Today, when we travel, we often rely on mobile technology to help us navigate the world. Gone are the old days of maps, landmarks, and directions jotted down on the back of an envelope; instead, we follow turn-by-turn instructions to reach our desired destination. But navigating in the realm of policymaking is different: Evidence and facts are the guideposts that help policymakers find their way to success. That’s why Pew continues its long tradition of collecting, analyzing, and sharing nonpartisan, evidence-based data that decision-makers can use to achieve their policy objectives.
Facts are critical to our work because they’re the foundation that effective policies are built on and measured by and provide a common language that leaders can use to explain their policy choices to a deeply divided public. As such, facts don’t prejudge. They don’t pick sides in a debate. And they don’t bend to popular opinion or short-term political and cultural trends. Instead, as Stephen C. Fehr’s story in this issue of Trust notes, facts create “common ground for governors, legislators, and other leaders to develop and nurture programs that fix ills and spend taxpayers’ dollars more wisely.” Today, over two-thirds of states and more than 10 counties have used evidence-based policymaking to inform decisions about where to spend taxpayer dollars.
In Louisiana and Texas, for example, lawmakers from both parties working with technical support from Pew agreed to follow evidence-based correctional practices that establish drug and mental health services for nonviolent offenders, reduce the need to build more prisons, and save taxpayers millions of dollars. Similarly, in New Mexico, in response to data showing that many children were not developmentally ready to start school, the state funded a carefully planned and designed pre-kindergarten program. Research demonstrated that 80% of the first group of 4-year-olds in the program graduated from high school while only 74% who were not in the program graduated. Now, New Mexico has increased spending on early childhood education programs from about $150 million a decade ago to about $500 million because of the data verifying advances in learning. And, as the story reports, now the federal government is looking to evidence-based policymaking too.
The Pew Research Center is an international leader in studying issues, attitudes, and trends through nonpartisan, data-driven, social science research to develop facts that heads of governments, NGOs, and other groups rely on to better understand the world. The Center is currently working on a multiyear series of surveys looking at the lives of Black Americans. The latest of these reports, “Race Is Central to Identity for Black Americans and Affects How They Connect With Each Other,” highlights how Black Americans see themselves. Overall, 76% of Black adults say that being Black is extremely or very important to their identity.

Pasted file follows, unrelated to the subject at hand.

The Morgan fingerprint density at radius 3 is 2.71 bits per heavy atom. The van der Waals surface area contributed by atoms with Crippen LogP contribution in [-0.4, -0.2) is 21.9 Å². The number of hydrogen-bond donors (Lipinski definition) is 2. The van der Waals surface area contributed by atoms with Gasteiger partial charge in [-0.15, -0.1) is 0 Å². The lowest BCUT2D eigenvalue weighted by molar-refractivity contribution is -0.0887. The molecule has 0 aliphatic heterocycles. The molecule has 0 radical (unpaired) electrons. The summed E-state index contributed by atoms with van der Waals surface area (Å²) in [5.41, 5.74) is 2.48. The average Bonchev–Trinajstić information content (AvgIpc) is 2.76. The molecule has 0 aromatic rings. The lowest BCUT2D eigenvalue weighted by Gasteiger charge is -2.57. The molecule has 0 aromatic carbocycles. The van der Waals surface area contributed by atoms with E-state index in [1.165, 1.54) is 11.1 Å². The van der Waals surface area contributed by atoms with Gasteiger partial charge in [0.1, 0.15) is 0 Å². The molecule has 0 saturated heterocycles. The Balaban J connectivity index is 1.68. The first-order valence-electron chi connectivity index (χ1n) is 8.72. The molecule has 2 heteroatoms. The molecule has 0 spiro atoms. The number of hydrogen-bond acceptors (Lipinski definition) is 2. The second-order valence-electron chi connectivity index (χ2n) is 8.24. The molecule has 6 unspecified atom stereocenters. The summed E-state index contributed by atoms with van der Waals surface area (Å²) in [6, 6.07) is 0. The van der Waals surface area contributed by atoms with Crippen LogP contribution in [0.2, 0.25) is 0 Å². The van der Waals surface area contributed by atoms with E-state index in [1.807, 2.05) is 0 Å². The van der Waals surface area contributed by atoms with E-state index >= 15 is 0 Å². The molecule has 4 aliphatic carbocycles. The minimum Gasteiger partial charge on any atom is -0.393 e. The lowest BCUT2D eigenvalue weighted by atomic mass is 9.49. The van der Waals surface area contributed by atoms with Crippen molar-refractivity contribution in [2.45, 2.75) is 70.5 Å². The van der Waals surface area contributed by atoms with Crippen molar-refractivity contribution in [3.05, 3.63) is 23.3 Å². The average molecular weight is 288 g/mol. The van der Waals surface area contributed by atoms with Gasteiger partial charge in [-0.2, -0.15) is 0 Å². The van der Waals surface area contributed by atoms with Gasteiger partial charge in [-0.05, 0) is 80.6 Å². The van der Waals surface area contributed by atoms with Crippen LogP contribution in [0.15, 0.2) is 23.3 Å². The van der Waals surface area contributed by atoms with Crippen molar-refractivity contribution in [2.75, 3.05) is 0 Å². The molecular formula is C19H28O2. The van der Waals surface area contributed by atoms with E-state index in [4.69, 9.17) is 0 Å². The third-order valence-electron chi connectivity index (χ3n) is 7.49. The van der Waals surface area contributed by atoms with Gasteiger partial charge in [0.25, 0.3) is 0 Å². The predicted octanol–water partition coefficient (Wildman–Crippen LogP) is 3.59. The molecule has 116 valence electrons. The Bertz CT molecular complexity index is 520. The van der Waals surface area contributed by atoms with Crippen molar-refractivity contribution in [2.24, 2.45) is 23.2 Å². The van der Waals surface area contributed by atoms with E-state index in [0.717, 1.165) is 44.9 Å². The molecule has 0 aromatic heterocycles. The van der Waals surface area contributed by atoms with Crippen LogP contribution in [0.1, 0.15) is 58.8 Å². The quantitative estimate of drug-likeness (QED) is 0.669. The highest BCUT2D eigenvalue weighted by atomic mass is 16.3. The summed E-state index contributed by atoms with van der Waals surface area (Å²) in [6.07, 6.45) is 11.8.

The Center’s survey delves deep, not looking at Blacks as a monolithic group, but exploring how their views are affected by income, demographics, location, and political affiliation. The report uncovers facts that might surprise some readers and that, as journalist Charles E. Cobb Jr. notes in this issue, “reflect the great diversity of the Black American community and also offer a window onto the connectedness among Black American adults.” For example, 60% of Black adults who earn less than $42,000 say that they have “few things in common with Blacks who are wealthy.” And Black Americans under 29 are less likely to consider their Black identity important than those over 30.
In the early 2000s, discussions about climate change focused on what outcomes could happen. Today, they center on what is happening, and the facts are building: more extreme weather, ocean acidification, and loss of coastline to rising waters. To better understand these challenges—and solve them—will require new levels of cooperation among a range of stakeholders as well as solid data. One place that allows a “fast motion” view of what is happening up and down the nation’s coastlines is the Blackwater National Wildlife Refuge on Maryland’s Eastern Shore. As staff writer Carol Kaufmann explains, “Blackwater has lost 5,000 acres since the late 1970s and … the water could rise 2.1 feet by 2050.” To make matters worse, this deterioration of the Chesapeake Bay’s coastline is washing away wildlife habitat and archaeological treasures, including where Harriet Tubman was born—an area that could be fully submerged and lost in a decade. You can see and learn much more about Blackwater in a beautiful photo essay in this issue.
Every successful journey begins with a step in the right direction. In policymaking, having a solid understanding of the destination—solving a problem using nonpartisan, evidence-based research—is an essential starting point. If we look closely at the facts and follow their lead, there’s a good chance we will arrive at a more effective and prosperous future.
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